New York City Health Atlas

Non-emergent ER Visits

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Description

Estimated number of emergency room visits for which the patient could have been treated in primary care or non-emergency setting.


Calculation

Number of non-emergent ER visits per 1,000 emergency room visits.


Source

Statewide Planning and Research Cooperative System (SPARCS) Outpatient Data, 2011-2013.


Years of Data

2011-2013


Additional Resources

City Wide Average

220.6

Queens Average

157.0

Averages

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220.6 City-Wide
157.0 Queens

Queens

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Non-emergent ER Visit Rate Population (2011-2013)
All 157.0 6,764,406

Sex

Female 200.4 3,485,388
Male 126.3 3,279,018

Race/Ethnicity

Asian/Pacific Islander 74.1 1,587,224
Black 207.0 1,189,050
Hispanic 182.9 1,873,744
White 58.2 1,834,162

Age

0-14 years 216.0 1,155,634
15-24 years 110.6 881,343
25-34 years 119.1 1,100,476
35-44 years 137.2 981,284
45-54 years 170.8 972,150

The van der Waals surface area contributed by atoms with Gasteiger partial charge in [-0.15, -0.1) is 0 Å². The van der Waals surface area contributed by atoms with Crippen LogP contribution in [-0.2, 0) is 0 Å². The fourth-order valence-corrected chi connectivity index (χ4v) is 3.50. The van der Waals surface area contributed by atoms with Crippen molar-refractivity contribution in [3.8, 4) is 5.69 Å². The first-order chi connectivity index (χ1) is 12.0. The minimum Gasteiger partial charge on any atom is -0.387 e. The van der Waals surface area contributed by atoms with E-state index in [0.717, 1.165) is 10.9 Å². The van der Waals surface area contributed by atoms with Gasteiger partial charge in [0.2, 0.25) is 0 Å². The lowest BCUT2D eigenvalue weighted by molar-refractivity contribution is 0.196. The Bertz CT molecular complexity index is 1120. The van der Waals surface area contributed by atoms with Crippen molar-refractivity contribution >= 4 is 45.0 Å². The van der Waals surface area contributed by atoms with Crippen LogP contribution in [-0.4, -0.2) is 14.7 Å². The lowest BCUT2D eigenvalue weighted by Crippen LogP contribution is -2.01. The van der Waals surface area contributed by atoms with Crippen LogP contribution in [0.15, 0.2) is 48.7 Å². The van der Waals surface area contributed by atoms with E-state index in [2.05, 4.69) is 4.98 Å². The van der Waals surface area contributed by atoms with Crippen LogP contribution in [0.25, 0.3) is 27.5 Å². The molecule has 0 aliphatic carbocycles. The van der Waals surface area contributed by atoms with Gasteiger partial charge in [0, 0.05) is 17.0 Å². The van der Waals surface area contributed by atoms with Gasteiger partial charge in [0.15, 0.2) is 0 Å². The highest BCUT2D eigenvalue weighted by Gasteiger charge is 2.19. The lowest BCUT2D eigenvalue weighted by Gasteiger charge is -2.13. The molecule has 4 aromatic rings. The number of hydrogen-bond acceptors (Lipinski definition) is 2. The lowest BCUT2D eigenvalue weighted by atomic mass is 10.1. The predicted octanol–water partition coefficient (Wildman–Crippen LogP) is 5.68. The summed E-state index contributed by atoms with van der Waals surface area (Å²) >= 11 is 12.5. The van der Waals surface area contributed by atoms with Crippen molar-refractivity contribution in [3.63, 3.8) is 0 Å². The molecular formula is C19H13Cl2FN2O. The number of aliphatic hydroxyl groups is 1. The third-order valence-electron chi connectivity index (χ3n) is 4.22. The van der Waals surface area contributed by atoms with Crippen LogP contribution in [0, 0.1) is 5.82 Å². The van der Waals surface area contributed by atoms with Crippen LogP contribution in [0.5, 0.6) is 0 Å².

55-64 years 181.3 792,087
65-74 years 180.0 469,228
75+ years 133.8 412,203
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Correlation Is Not Causation

In statistics, correlation is a measure of association between two numeric variables. The strength of correlation between two variables is represented by the correlation coefficient, represented by the abbreviation r. Correlation coefficients range between -1 to 1.

Though the correlation coefficient indicates the strength of an association, it does not provide information about whether the change in one variable is caused by the other.

For example, if the correlation between adult smoking prevalence and child poverty is 0.7—a strong correlation—we cannot say either that adult smoking causes child poverty or, inversely, that child poverty causes smoking. We only know that as one of these variables increases, the other tends to increases.